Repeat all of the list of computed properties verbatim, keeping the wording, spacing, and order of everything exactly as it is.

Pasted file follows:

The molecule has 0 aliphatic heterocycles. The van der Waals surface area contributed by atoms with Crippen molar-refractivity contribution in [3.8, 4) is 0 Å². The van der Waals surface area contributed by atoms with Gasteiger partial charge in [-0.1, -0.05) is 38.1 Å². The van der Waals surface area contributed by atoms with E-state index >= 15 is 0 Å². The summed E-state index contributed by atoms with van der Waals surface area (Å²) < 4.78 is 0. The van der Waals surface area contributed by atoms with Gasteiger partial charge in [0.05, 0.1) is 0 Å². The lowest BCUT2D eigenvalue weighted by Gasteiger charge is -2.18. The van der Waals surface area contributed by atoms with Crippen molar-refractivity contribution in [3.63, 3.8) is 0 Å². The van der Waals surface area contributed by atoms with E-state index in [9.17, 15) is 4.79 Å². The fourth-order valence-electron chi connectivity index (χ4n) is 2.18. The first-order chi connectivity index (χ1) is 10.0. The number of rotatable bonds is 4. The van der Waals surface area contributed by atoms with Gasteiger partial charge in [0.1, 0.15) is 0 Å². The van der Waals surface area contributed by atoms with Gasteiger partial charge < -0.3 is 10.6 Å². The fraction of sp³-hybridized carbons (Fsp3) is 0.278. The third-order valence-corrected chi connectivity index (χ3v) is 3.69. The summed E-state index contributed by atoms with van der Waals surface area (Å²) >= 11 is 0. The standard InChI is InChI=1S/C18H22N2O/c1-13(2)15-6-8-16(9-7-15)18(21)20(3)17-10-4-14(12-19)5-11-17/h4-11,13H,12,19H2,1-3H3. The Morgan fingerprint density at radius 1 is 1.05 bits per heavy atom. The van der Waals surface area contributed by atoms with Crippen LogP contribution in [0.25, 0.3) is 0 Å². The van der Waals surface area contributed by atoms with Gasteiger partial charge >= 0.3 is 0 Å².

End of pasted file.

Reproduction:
The molecule has 0 aliphatic heterocycles. The van der Waals surface area contributed by atoms with Crippen molar-refractivity contribution in [3.8, 4) is 0 Å². The van der Waals surface area contributed by atoms with Gasteiger partial charge in [-0.1, -0.05) is 38.1 Å². The van der Waals surface area contributed by atoms with E-state index >= 15 is 0 Å². The summed E-state index contributed by atoms with van der Waals surface area (Å²) < 4.78 is 0. The van der Waals surface area contributed by atoms with Gasteiger partial charge in [0.05, 0.1) is 0 Å². The lowest BCUT2D eigenvalue weighted by Gasteiger charge is -2.18. The van der Waals surface area contributed by atoms with Crippen molar-refractivity contribution in [3.63, 3.8) is 0 Å². The van der Waals surface area contributed by atoms with E-state index in [9.17, 15) is 4.79 Å². The fourth-order valence-electron chi connectivity index (χ4n) is 2.18. The first-order chi connectivity index (χ1) is 10.0. The number of rotatable bonds is 4. The van der Waals surface area contributed by atoms with Gasteiger partial charge in [0.1, 0.15) is 0 Å². The van der Waals surface area contributed by atoms with Gasteiger partial charge < -0.3 is 10.6 Å². The fraction of sp³-hybridized carbons (Fsp3) is 0.278. The third-order valence-corrected chi connectivity index (χ3v) is 3.69. The summed E-state index contributed by atoms with van der Waals surface area (Å²) >= 11 is 0. The standard InChI is InChI=1S/C18H22N2O/c1-13(2)15-6-8-16(9-7-15)18(21)20(3)17-10-4-14(12-19)5-11-17/h4-11,13H,12,19H2,1-3H3. The Morgan fingerprint density at radius 1 is 1.05 bits per heavy atom. The van der Waals surface area contributed by atoms with Crippen LogP contribution in [0.25, 0.3) is 0 Å². The van der Waals surface area contributed by atoms with Gasteiger partial charge >= 0.3 is 0 Å².